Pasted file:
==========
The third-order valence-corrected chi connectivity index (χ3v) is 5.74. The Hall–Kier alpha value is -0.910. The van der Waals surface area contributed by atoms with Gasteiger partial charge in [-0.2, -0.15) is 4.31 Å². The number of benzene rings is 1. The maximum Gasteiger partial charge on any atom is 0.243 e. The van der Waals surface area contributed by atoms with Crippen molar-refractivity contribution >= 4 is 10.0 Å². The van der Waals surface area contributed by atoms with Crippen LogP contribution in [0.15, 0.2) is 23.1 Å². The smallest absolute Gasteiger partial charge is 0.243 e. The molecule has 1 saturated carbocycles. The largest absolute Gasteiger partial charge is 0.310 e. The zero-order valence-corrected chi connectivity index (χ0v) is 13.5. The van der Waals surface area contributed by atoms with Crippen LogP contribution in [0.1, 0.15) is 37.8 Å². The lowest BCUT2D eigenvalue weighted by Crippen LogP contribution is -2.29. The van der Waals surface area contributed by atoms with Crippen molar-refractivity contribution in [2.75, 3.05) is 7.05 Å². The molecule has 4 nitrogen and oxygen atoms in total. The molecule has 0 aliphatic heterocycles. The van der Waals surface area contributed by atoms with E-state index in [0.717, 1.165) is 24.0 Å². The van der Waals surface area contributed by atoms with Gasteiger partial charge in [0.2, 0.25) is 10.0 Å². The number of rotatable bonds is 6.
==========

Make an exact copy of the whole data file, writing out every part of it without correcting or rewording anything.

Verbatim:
The third-order valence-corrected chi connectivity index (χ3v) is 5.74. The Hall–Kier alpha value is -0.910. The van der Waals surface area contributed by atoms with Gasteiger partial charge in [-0.2, -0.15) is 4.31 Å². The number of benzene rings is 1. The maximum Gasteiger partial charge on any atom is 0.243 e. The van der Waals surface area contributed by atoms with Crippen molar-refractivity contribution >= 4 is 10.0 Å². The van der Waals surface area contributed by atoms with Crippen LogP contribution in [0.15, 0.2) is 23.1 Å². The smallest absolute Gasteiger partial charge is 0.243 e. The molecule has 1 saturated carbocycles. The largest absolute Gasteiger partial charge is 0.310 e. The zero-order valence-corrected chi connectivity index (χ0v) is 13.5. The van der Waals surface area contributed by atoms with Crippen LogP contribution in [0.1, 0.15) is 37.8 Å². The lowest BCUT2D eigenvalue weighted by Crippen LogP contribution is -2.29. The van der Waals surface area contributed by atoms with Crippen molar-refractivity contribution in [2.75, 3.05) is 7.05 Å². The molecule has 4 nitrogen and oxygen atoms in total. The molecule has 0 aliphatic heterocycles. The van der Waals surface area contributed by atoms with E-state index in [0.717, 1.165) is 24.0 Å². The van der Waals surface area contributed by atoms with Gasteiger partial charge in [0.2, 0.25) is 10.0 Å². The number of rotatable bonds is 6.